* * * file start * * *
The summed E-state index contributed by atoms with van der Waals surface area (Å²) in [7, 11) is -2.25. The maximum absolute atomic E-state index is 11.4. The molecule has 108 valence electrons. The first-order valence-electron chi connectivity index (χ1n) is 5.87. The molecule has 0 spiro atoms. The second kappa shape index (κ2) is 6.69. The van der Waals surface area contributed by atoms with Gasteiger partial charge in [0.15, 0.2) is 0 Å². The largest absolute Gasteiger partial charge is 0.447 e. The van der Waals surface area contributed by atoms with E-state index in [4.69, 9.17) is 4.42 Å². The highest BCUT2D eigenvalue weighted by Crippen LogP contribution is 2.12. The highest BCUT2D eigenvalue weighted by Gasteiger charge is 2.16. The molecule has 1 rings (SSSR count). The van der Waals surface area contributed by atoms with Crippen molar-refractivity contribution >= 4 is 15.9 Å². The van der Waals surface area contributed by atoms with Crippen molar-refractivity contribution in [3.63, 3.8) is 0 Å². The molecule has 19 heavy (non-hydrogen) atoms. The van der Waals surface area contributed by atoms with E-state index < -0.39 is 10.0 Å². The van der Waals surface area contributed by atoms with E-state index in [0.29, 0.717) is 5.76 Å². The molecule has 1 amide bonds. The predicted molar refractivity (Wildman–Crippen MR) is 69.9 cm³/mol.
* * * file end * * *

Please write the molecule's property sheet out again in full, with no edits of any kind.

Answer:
The summed E-state index contributed by atoms with van der Waals surface area (Å²) in [7, 11) is -2.25. The maximum absolute atomic E-state index is 11.4. The molecule has 108 valence electrons. The first-order valence-electron chi connectivity index (χ1n) is 5.87. The molecule has 0 spiro atoms. The second kappa shape index (κ2) is 6.69. The van der Waals surface area contributed by atoms with Gasteiger partial charge in [0.15, 0.2) is 0 Å². The largest absolute Gasteiger partial charge is 0.447 e. The van der Waals surface area contributed by atoms with E-state index in [4.69, 9.17) is 4.42 Å². The highest BCUT2D eigenvalue weighted by Crippen LogP contribution is 2.12. The highest BCUT2D eigenvalue weighted by Gasteiger charge is 2.16. The molecule has 1 rings (SSSR count). The van der Waals surface area contributed by atoms with Crippen molar-refractivity contribution >= 4 is 15.9 Å². The van der Waals surface area contributed by atoms with Crippen molar-refractivity contribution in [3.63, 3.8) is 0 Å². The molecule has 19 heavy (non-hydrogen) atoms. The van der Waals surface area contributed by atoms with E-state index < -0.39 is 10.0 Å². The van der Waals surface area contributed by atoms with E-state index in [0.29, 0.717) is 5.76 Å². The molecule has 1 amide bonds. The predicted molar refractivity (Wildman–Crippen MR) is 69.9 cm³/mol.